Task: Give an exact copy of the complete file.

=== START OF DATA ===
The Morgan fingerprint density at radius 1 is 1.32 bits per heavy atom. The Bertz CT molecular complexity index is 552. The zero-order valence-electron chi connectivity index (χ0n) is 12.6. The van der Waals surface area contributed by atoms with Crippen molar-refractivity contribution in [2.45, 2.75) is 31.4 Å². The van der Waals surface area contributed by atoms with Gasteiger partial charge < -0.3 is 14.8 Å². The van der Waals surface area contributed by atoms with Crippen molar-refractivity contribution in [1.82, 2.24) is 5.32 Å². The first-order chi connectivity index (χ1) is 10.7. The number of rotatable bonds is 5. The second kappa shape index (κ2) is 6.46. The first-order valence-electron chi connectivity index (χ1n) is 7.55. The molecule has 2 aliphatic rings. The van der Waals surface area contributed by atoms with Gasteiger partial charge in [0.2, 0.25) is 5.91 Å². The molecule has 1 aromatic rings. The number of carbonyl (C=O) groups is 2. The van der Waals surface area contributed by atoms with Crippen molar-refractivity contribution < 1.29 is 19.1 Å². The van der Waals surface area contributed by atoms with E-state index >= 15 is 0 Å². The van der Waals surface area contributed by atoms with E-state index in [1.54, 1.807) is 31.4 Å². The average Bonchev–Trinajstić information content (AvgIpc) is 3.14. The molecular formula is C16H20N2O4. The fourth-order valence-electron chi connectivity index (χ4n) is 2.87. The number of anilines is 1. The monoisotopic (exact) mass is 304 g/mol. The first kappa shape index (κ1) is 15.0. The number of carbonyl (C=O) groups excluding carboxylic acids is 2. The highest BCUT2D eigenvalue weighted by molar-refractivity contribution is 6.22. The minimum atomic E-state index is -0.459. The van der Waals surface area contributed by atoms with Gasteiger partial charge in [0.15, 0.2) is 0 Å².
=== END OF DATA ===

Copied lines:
The Morgan fingerprint density at radius 1 is 1.32 bits per heavy atom. The Bertz CT molecular complexity index is 552. The zero-order valence-electron chi connectivity index (χ0n) is 12.6. The van der Waals surface area contributed by atoms with Crippen molar-refractivity contribution in [2.45, 2.75) is 31.4 Å². The van der Waals surface area contributed by atoms with Gasteiger partial charge < -0.3 is 14.8 Å². The van der Waals surface area contributed by atoms with Crippen molar-refractivity contribution in [1.82, 2.24) is 5.32 Å². The first-order chi connectivity index (χ1) is 10.7. The number of rotatable bonds is 5. The second kappa shape index (κ2) is 6.46. The first-order valence-electron chi connectivity index (χ1n) is 7.55. The molecule has 2 aliphatic rings. The van der Waals surface area contributed by atoms with Gasteiger partial charge in [0.2, 0.25) is 5.91 Å². The molecule has 1 aromatic rings. The number of carbonyl (C=O) groups is 2. The van der Waals surface area contributed by atoms with Crippen molar-refractivity contribution < 1.29 is 19.1 Å². The van der Waals surface area contributed by atoms with E-state index >= 15 is 0 Å². The van der Waals surface area contributed by atoms with E-state index in [1.54, 1.807) is 31.4 Å². The average Bonchev–Trinajstić information content (AvgIpc) is 3.14. The molecular formula is C16H20N2O4. The fourth-order valence-electron chi connectivity index (χ4n) is 2.87. The number of anilines is 1. The monoisotopic (exact) mass is 304 g/mol. The first kappa shape index (κ1) is 15.0. The number of carbonyl (C=O) groups excluding carboxylic acids is 2. The highest BCUT2D eigenvalue weighted by molar-refractivity contribution is 6.22. The minimum atomic E-state index is -0.459. The van der Waals surface area contributed by atoms with Gasteiger partial charge in [0.15, 0.2) is 0 Å².